* Failure of Boehner's bill suggests compromise difficult
* Banking shares tumble; Citigroup and BofA shares drop
* Research In Motion shares slide more than 18 percent
* Indexes down: Dow 1.1 pct, S&P 500 1.2 pct, Nasdaq 1.3 pct
By Leah Schnurr
NEW YORK, Dec 21 U.S. stocks tumbled more than 1
percent on Friday after a Republican proposal for averting the
"fiscal cliff" failed to pass, diminishing hopes that a deal
would be reached soon in Washington.
Trading was volatile as investors reckoned a fiscal
agreement between the White House and Republicans before the end
of the year was unlikely. Lower volume ahead of the Christmas
and New Year holidays exaggerated market swings further, and the
CBOE Volatility Index, or VIX, was up 6.5 percent.
Late on Thursday, Republican House Speaker John Boehner
failed to muster enough votes from his party to pass a tax bill,
dubbed "Plan B," to avert the so-called fiscal cliff, $600
billion of tax hikes and spending cuts due to start in January.
If U.S. lawmakers don't agree soon on a budget that avoids the
cliff, the U.S. economy could tip into recession.
"The failure with Plan B was disappointing, if not terribly
surprising, but now there's a real lack of clarity about what
will happen and markets hate that," said Mike Hennessy, managing
director of investments for Morgan Creek in Chapel Hill, North
The lack of support for Plan B, which called for tax
increases on those who earn $1 million or more a year, suggested
it would be difficult to get Republican support for the more
expansive tax increases that President Barack Obama has urged.
That, in turn, reduces the possibility of an agreement between
the White House and Republicans before the end of the year.
Earlier on Friday, Boehner said congressional leaders and
Obama must try to move on and work together.
While Friday's stock market slide reflected investors'
anxiety, it wasn't a large enough drop to suggest they believed
a deal would be reached too late to avoid damage to the economy,
said Mark Lehmann, president of JMP Securities, in San
"You could have easily woken up today and seen the market
down 300 or 400 points, and everyone would have said, 'That's
telling you this is really dire,'" Lehmann said.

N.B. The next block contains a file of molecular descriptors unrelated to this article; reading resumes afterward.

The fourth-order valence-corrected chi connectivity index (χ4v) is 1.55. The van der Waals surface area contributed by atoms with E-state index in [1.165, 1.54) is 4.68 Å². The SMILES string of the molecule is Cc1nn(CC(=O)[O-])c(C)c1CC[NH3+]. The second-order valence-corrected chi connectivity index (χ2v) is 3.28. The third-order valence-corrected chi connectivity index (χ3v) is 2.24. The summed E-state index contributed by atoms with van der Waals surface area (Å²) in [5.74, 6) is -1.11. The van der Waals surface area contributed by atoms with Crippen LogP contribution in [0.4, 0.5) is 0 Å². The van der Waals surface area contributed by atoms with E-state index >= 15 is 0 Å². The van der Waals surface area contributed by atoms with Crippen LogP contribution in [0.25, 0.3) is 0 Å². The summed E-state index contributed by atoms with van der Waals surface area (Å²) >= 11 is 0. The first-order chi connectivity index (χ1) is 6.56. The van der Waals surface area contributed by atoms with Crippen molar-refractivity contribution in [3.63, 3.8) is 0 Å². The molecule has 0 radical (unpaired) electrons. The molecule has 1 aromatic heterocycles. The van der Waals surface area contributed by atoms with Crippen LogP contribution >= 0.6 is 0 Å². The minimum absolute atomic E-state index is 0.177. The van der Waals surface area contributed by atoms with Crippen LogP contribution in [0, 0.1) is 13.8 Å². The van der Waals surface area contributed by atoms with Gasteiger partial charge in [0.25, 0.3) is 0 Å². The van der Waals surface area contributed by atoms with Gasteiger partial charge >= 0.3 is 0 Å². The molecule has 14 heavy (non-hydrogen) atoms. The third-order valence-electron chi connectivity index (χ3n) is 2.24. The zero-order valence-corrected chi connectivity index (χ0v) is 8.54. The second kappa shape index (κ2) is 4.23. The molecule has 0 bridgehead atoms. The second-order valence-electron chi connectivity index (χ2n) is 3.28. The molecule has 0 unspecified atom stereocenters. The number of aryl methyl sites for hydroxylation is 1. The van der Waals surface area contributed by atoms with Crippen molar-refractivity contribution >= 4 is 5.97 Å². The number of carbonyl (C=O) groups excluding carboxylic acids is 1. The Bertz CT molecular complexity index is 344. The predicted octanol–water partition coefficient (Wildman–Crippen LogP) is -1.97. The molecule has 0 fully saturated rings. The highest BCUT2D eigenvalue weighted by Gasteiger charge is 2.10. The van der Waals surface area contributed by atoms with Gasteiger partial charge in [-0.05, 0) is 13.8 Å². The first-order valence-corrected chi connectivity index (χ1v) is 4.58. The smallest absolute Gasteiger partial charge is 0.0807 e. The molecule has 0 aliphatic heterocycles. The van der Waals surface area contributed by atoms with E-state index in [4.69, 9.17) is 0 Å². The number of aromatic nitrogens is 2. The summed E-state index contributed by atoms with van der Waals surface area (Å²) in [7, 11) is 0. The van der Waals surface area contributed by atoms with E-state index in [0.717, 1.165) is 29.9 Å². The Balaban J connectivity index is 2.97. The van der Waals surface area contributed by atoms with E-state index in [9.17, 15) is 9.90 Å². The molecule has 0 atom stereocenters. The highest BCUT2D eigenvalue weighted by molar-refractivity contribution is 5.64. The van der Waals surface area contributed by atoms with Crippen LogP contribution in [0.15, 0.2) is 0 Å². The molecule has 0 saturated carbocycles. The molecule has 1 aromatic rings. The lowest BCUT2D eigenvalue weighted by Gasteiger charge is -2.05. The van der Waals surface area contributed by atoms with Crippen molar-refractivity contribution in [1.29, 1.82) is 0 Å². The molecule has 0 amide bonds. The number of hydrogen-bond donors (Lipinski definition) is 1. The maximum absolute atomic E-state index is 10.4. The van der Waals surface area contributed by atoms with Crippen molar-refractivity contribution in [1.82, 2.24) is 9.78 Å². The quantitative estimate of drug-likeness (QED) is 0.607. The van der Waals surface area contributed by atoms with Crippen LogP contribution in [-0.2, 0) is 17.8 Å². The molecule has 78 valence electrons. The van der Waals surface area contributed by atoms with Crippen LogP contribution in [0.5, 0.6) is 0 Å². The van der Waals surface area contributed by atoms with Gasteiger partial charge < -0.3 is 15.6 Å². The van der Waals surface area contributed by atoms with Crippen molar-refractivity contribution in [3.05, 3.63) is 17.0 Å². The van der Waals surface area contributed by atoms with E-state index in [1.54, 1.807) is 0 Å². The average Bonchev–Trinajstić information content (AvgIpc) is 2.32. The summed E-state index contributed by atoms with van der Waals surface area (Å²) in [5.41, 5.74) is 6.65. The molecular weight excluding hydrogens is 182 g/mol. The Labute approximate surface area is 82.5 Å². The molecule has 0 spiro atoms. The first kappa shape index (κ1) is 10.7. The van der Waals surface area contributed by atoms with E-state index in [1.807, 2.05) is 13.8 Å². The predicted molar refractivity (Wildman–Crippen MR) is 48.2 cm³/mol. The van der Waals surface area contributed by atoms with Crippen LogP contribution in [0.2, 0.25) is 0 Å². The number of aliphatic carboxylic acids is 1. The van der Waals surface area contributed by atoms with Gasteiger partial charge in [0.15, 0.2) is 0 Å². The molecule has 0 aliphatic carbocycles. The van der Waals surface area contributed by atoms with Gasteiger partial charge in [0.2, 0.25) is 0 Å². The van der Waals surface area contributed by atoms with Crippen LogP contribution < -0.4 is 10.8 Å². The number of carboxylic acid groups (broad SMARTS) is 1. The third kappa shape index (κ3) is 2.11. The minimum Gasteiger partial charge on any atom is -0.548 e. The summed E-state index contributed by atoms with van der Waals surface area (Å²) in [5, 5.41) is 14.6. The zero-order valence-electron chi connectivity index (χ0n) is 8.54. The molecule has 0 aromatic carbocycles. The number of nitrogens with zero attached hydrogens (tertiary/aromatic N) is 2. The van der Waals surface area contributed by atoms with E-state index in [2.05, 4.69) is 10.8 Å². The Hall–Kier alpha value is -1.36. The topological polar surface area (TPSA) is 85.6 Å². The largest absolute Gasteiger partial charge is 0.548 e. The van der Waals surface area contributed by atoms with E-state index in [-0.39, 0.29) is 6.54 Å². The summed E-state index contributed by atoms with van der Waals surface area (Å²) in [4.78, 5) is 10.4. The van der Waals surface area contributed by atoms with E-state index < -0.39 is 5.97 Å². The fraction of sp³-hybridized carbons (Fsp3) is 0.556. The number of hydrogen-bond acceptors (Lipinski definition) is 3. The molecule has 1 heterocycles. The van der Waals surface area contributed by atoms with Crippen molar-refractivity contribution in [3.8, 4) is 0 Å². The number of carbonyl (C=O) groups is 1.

"I think if you get into mid-January and (the talks) keep
going like this, you get worried, but I don't think we're going
to get there."
Banking shares, which outperform in times of economic
expansion and have led the market on signs of progress with
resolving the fiscal impasse, led declines. Citigroup Inc
fell 1.8 percent to $39.44, while Bank of America slid
2.4 percent to $11.24. The KBW Banks index lost 1.4
The Dow Jones industrial average dropped 147.89
points, or 1.11 percent, to 13,163.83. The Standard & Poor's 500
Index fell 17.08 points, or 1.18 percent, to 1,426.61.
The Nasdaq Composite Index lost 39.90 points, or 1.31
percent, to 3,010.49.
Even with the declines, the S&P 500 is up nearly 1 percent
for the week and about 13 percent for the year, though
uncertainty over the cliff may prompt many traders to lock in
gains as the year draws to a close.
The day's round of data indicated the economy was
surprisingly resilient in November; consumer spending rose by
the most in three years and a gauge of business investment
But separate data showed consumer sentiment slumped in
December. The S&P Retail Index fell 1.3 percent.
U.S.-listed shares of Research in Motion sank 19.8
percent to $11.32 after the Canadian company, which makes the
BlackBerry, reported its first-ever decline in its subscriber
numbers on Thursday. A new fee structure for its high-margin
services segment also concerned investors.
Herbalife dropped for an eighth day in a row.
Investor Bill Ackman on Thursday ramped up his campaign against
the company. Herbalife skidded 17.8 percent to $27.72 and has
shed more than 35 percent this week.